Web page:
Department of Trade & Industry
One-Day London Training Workshop
An in-depth programme of lectures and case study work is planned for Saturday 20 March 2004 in London. The aim of this workshop is to provide shariah advisors and counsellors, imams, community workers, Muslim lawyers and other Muslim community advice providers with a detailed explanation of the new law. The event will also provide an opportunity to discuss case studies and likely workplace scenarios facing Muslims with recognised legal experts. There is no charge for attendance.
An outcome of the training will be the establishment of regional panels of suitably qualified individuals in Shariah and British law to respond to local enquiries on the Regulations. Queries received at the MCB office will also be directed to these panels for appropriate responses based on local conditions and knowledge.
The training session are free to community advice providers.
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WHAT THE REGULATIONS SAY�in summary
The Regulations apply to employment � including recruitment, terms and conditions, promotions, transfers, dismissals and training.
The Regulations define religion or belief as being any religion, religious belief or similar philosophical belief. This does not include any philosophical or political belief unless it is similar to religious belief. It will be for the employment tribunals and other courts to decide whether particular circumstances are covered by the Regulations.
The Regulations make it unlawful on the grounds of religion or belief to: discriminate directly against anyone. That is, to treat them less favourably than others because of their religion or belief discriminate indirectly against anyone. That is, to apply a criterion, provision or practice which disadvantages people of a particular religion or belief without a good reason discriminate against someone in some circumstances after the working relationship has ended Exceptions may be made here in limited circumstances if there is a genuine occupational requirement for the worker to be of a particular religion or belief in order to do the job.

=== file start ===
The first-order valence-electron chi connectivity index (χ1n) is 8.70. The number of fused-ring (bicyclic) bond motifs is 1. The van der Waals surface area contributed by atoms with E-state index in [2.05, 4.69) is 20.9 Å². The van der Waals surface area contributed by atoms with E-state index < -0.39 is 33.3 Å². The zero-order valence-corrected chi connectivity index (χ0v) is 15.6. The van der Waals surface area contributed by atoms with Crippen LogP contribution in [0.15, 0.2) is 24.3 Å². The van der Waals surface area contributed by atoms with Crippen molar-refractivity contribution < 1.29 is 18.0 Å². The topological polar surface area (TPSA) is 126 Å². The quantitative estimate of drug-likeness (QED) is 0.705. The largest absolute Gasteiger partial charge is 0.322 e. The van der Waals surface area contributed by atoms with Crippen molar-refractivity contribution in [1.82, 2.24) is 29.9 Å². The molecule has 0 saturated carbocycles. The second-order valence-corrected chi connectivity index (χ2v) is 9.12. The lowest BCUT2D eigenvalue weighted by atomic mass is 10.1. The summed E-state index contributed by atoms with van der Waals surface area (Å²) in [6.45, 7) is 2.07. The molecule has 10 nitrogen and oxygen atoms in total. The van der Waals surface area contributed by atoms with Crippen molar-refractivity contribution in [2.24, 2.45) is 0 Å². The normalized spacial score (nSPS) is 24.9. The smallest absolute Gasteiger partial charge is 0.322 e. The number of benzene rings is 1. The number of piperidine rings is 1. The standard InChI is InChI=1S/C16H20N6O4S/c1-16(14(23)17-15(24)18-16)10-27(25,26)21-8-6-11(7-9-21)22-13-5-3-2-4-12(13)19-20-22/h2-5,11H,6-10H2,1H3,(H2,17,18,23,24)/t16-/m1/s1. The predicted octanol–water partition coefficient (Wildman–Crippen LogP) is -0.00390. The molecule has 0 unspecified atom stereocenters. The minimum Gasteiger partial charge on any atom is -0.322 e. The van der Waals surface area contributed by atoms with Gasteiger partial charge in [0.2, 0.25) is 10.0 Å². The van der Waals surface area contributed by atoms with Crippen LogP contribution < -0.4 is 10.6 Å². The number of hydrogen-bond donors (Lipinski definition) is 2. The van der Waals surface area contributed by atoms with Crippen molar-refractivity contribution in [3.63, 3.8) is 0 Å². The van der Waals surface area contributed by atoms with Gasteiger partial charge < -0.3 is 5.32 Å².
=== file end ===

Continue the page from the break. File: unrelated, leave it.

The Regulations also make it unlawful on the grounds of religion or belief to: subject someone to harassment. Harassment is unwanted conduct that violates a person�s dignity or creates an intimidating, hostile, degrading, humiliating or offensive environment for them victimise someone because they have made a complaint or allegation or have given evidence against someone else in relation to a complaint of discrimination on the grounds of religion or belief There is no defence in the Regulations for harassment or victimisation.
The Regulations also encourage, but do not oblige, employers to take positive action where there is evidence of inequality of treatment of a religious group.
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ISSUES FOR EMPLOYERS�in summary
The DTI suggests that employers consider in particular the following: Mainstreaming of religious equality in all policies and processes Ensuring awareness of the new legislation among staff and managers In recruiting � advertising, timing of interviews, suitable questions In managing staff � handling requests for leave, religious observance, harassment and grievances, confidentiality issues
Critical to understanding the new legislation is the concept of reasonable accommodation. This means that an employer must seek to accommodate a religious requirement, if otherwise this would result in discrimination, unless the accommodation would result in disproportionate and unjustifiable loss or hardship to the employer. The onus to be reasonable is, therefore, on both the employer and employee.
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